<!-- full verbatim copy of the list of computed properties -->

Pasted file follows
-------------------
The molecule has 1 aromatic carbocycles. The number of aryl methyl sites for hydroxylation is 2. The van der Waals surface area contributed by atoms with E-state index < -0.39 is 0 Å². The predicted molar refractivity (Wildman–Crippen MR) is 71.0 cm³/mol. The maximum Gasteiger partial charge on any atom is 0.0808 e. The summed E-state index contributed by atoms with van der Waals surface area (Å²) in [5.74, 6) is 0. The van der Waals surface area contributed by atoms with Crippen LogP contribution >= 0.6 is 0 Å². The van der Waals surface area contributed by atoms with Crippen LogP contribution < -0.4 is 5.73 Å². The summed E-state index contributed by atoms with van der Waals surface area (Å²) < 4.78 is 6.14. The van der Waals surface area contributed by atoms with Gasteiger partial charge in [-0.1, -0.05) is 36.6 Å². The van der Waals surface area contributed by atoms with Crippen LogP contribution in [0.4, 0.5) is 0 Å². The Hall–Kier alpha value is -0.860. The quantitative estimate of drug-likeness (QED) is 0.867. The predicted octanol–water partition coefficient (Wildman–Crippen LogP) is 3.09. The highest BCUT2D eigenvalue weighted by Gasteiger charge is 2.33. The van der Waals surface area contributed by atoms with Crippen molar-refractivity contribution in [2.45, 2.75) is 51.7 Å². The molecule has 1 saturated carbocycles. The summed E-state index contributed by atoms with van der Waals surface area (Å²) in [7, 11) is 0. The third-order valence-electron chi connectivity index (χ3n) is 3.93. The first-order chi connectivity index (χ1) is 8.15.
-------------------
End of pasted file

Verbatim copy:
The molecule has 1 aromatic carbocycles. The number of aryl methyl sites for hydroxylation is 2. The van der Waals surface area contributed by atoms with E-state index < -0.39 is 0 Å². The predicted molar refractivity (Wildman–Crippen MR) is 71.0 cm³/mol. The maximum Gasteiger partial charge on any atom is 0.0808 e. The summed E-state index contributed by atoms with van der Waals surface area (Å²) in [5.74, 6) is 0. The van der Waals surface area contributed by atoms with Crippen LogP contribution >= 0.6 is 0 Å². The van der Waals surface area contributed by atoms with Crippen LogP contribution < -0.4 is 5.73 Å². The summed E-state index contributed by atoms with van der Waals surface area (Å²) < 4.78 is 6.14. The van der Waals surface area contributed by atoms with Gasteiger partial charge in [-0.1, -0.05) is 36.6 Å². The van der Waals surface area contributed by atoms with Crippen LogP contribution in [0.4, 0.5) is 0 Å². The Hall–Kier alpha value is -0.860. The quantitative estimate of drug-likeness (QED) is 0.867. The predicted octanol–water partition coefficient (Wildman–Crippen LogP) is 3.09. The highest BCUT2D eigenvalue weighted by Gasteiger charge is 2.33. The van der Waals surface area contributed by atoms with Crippen molar-refractivity contribution in [2.45, 2.75) is 51.7 Å². The molecule has 1 saturated carbocycles. The summed E-state index contributed by atoms with van der Waals surface area (Å²) in [7, 11) is 0. The third-order valence-electron chi connectivity index (χ3n) is 3.93. The first-order chi connectivity index (χ1) is 8.15.